From first suggestion to first game this past April, downtown Target Field was 15 years in the making, which is not uncommon for the funding and construction of new ballparks. Meanwhile, Selig is approaching one of his major objectives: new or refurbished ballparks for each of Major League Baseball's 30 franchises.
"As far as the renaissance of baseball and what new facilities meant to that period, it's a huge part [of his legacy], a huge part," Dave St. Peter, the Twins president, told MLB.com on Friday night. "In certain communities, it has been a struggle. But Commissioner Selig's stick-to-itiveness and his passion to makes sure that baseball is thriving in each community is a big part of his contribution to making the game better over the long term."
Struggle? A ballpark that took 19 years to develop in Miami is well under construction and is expected to debut for the Marlins in time for the 2012 season. The Ricketts family is planning a significant renovation of Wrigley Field.
That leaves Oakland and Tampa Bay as the only clubs without a new or revamped facility. Officials from both teams and MLB are working on it. An MLB committee analyzing the A's situation is ongoing, Selig said on Thursday as the meetings concluded. But as he so often says, quoting his late father, "Don't get it done quickly, just get it done right."
Such were the herculean political efforts that produced new ballparks here, in New York and Washington, all of them fraught with potholes and problems.
"It was worth it," Selig said about the fight. "It's always worth it in the end. Look, nobody ever said that life is easy. Nobody ever said that some of these processes were ever easy. You can look back in retrospect and say there were a lot of difficulties, but here we are."
There's no disputing that fact. On a beautiful 75-degree Friday evening, the Twins came home from a 10-game trip, defeated the A's, 4-3, and played baseball under the stars in front of another sellout, their 52nd of the season. In this new Twins era, they have significantly increased revenue, increased player payroll and kept a home-grown player like Joe Mauer, who was signed for eight years at $184 million.
That would have never happened playing in the Metrodome, where the Twins subsisted as a major revenue-sharing collector. In 2002, they were earmarked for contraction. Now, they are a thriving middle-market team.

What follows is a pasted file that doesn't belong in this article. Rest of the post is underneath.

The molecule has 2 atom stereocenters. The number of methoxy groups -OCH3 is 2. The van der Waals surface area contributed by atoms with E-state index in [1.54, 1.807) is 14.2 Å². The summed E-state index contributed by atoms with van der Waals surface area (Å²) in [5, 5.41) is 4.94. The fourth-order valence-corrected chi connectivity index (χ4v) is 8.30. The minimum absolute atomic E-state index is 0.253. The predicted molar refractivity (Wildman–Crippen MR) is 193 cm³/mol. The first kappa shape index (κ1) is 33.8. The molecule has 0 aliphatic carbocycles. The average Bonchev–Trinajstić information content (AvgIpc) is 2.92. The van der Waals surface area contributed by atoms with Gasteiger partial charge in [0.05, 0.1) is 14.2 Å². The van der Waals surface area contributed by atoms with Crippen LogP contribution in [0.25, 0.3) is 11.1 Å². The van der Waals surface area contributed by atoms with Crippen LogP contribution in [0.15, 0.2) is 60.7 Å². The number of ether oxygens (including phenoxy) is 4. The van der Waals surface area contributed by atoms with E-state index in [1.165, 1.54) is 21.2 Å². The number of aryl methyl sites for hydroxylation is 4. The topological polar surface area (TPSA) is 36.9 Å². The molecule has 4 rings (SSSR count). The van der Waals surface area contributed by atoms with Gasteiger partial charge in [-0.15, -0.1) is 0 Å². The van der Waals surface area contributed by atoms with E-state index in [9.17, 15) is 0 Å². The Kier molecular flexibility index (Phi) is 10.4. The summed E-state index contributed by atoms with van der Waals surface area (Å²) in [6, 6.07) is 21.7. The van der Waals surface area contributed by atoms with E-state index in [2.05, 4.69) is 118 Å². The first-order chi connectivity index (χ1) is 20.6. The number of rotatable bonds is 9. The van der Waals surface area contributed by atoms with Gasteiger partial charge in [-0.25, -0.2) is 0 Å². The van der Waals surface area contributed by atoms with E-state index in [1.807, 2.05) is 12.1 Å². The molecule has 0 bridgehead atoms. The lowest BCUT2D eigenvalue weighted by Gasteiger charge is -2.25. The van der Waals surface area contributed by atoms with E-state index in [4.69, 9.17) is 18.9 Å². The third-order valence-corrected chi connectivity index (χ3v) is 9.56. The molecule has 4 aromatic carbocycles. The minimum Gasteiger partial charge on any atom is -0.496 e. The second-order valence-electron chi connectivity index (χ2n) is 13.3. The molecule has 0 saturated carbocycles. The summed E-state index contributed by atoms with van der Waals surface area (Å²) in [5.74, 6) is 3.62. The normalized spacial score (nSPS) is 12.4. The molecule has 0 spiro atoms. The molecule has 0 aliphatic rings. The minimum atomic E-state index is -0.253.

"It doesn't seem like that could have been the same franchise," St. Peter said. "We certainly understand it was, having gone through some of the struggles we went through as an organization. It keeps us grounded, and frankly, I think we all really appreciate the success we're having right now. I can assure you no one in this organization takes it for granted."
To get there, the Pohlad family, which owns the team, made a $195 million contribution to the ballpark, which in the end cost $535.5 million. The community financed its portion of construction with an 0.15 percent sales tax in Hennepin County.
The public-private model is not so unusual. The Yankees, Mets, Cardinals and Giants all paid the entire freight of their ballpark construction with infrastructure help from their communities. The Padres paid $150 million toward the building of San Diego's PETCO Park.
And if naysayers wonder if these ballparks have a direct impact on city development, just travel to San Diego, Washington or Denver to see what has sprouted in once-moribund warehouse districts. Talk about a tree growing in Brooklyn, condos, high rises, restaurants and hotels now abound around these recently built ballparks.
In Minneapolis, the parcel of land behind the Target Center basketball arena was once a parking lot bifurcated by a freeway overpass. Now, it's a go-to destination at least 81 times a year for 40,000-plus people.
"Clearly, if you take a look out here and see what Target Field means to downtown Minneapolis and the warehouse district, compared to what the Twins meant when we played in the Metrodome, this is an apples-to-oranges comparison," St. Peter said. "There is no comparison."
Thriving communities, thriving franchises, happy fans. It's a win-win situation for everybody. And as St. Peter concluded, none of it might have happened without Selig's help and behind-the-scenes perseverance.